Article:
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By Miguel Fernandes Ceia

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Working his way through the alphabet, Toby Litt has now delivered the letter ‘K’ with his new novel King Death. The first striking thing when picking up this book, even more than its title and the predominant blackness of the cover, is its size: after the normal hardback first editions, it has been published in A format paperback, usually reserved for either romance or crime novels. The title, the colour, and the writer’s previous work tells us that they are in the presence of the latter.

The novel starts with a heart being thrown from a passing train to the roofs over Borough Market. Though it is very clearly stated that it is a human heart, the reader might find the imagery so unlikely that one might think about the heart as something fantastic or metaphorical. Soon enough, however, less than ten pages into the novel, it is reiterated and asserted that it was a human heart, one that used to beat inside someone’s chest. The two main characters, Skelton and Kumiko Ozu, who have seen the heart being thrown, start an investigation to find out who did it and to find innocent a student who has been wrongfully accused.

The title of the novel is the name the poet John Keats allegedly gave his dissection/anatomy lecturer when he was a medical student at Guy’s Hospital, a name still used for the lecturer of that discipline in the hospital.

One of the most important traits of this novel is that everything has a place and nothing is left to chance. Examples of this include the last names of the main characters: Skelton does suggest skeleton and Ozu is also a character of the animated show ‘Kappa Mickey’ who shares some traits with Kumiko. Other characters include names such as Jo Bird, Molly Cleverer, Jenny Essex, Anne Handly, all names that bear a deep relation with their psychological, emotional, and cognitive traits.

It would not be an overstatement to say that technically King Death is almost perfect. To a plot that makes the reader carry on reading, balancing suspense and humorous situations, Toby Litt adds excellent execution. The story is told from the point of view of the two main characters, alternating, the odd chapters are told by Kumiko Ozu and the even chapters are told by Skelton; though this is a technique that others have used before, Toby Litt masters it and is careful enough not to overlap too many events; and the ones that are left hanging on one character’s point of view are immediately explained in the following chapter. To this, the fact the chapters are fairly short, never much more than ten pages, make this novel almost impossible to stop reading. As much as we detest nouns and verbs turned into adjectives, this is indeed a page-turning book. In a great way.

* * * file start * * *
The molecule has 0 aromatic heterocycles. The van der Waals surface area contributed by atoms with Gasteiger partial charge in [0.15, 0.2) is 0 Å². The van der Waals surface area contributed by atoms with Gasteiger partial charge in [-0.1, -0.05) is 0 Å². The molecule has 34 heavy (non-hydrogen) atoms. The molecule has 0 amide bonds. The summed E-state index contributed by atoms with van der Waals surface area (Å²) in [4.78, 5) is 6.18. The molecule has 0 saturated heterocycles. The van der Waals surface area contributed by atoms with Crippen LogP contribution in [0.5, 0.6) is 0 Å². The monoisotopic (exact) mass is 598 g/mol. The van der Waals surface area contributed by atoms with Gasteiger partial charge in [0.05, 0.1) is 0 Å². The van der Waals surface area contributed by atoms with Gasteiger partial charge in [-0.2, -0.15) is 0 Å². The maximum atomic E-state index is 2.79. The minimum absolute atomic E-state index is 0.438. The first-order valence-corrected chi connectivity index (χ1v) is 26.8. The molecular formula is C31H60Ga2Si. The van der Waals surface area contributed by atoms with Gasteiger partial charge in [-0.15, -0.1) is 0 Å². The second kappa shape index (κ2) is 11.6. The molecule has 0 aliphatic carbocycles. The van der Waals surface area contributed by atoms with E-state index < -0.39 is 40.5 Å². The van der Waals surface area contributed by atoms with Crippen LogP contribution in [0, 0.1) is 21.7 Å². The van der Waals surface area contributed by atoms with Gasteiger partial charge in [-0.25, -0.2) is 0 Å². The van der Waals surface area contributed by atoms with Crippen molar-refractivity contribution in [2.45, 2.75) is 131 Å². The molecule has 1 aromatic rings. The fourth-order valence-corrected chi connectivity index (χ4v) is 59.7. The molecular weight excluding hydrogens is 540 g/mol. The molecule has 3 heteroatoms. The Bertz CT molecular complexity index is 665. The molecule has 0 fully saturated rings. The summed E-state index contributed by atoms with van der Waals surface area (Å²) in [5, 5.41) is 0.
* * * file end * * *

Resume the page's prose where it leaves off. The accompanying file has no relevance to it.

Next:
There are only two things that prevent this novel from fulfilling its full potential. The first is that, sometimes, characters are helped in their endeavours by coincidences, and in fiction, much as in life, coincidences are usually there to hinder, not to help; this gives a bit of a deus ex machina tone to the novel. The second is Kumiko Ozu: as a character she is assertive, sure of herself, has money, is an artist, is able to speak several languages, and has pretty decent deductive abilities. But where is the humanity in this character? Where are the flaws? Why does it seem that she is always towering above everyone else?

Despite this, Toby Litt has shown again why he is one of the best novelists of his generation in a novel that balances between crime and literary fiction, with intelligently subtle layers of understanding.


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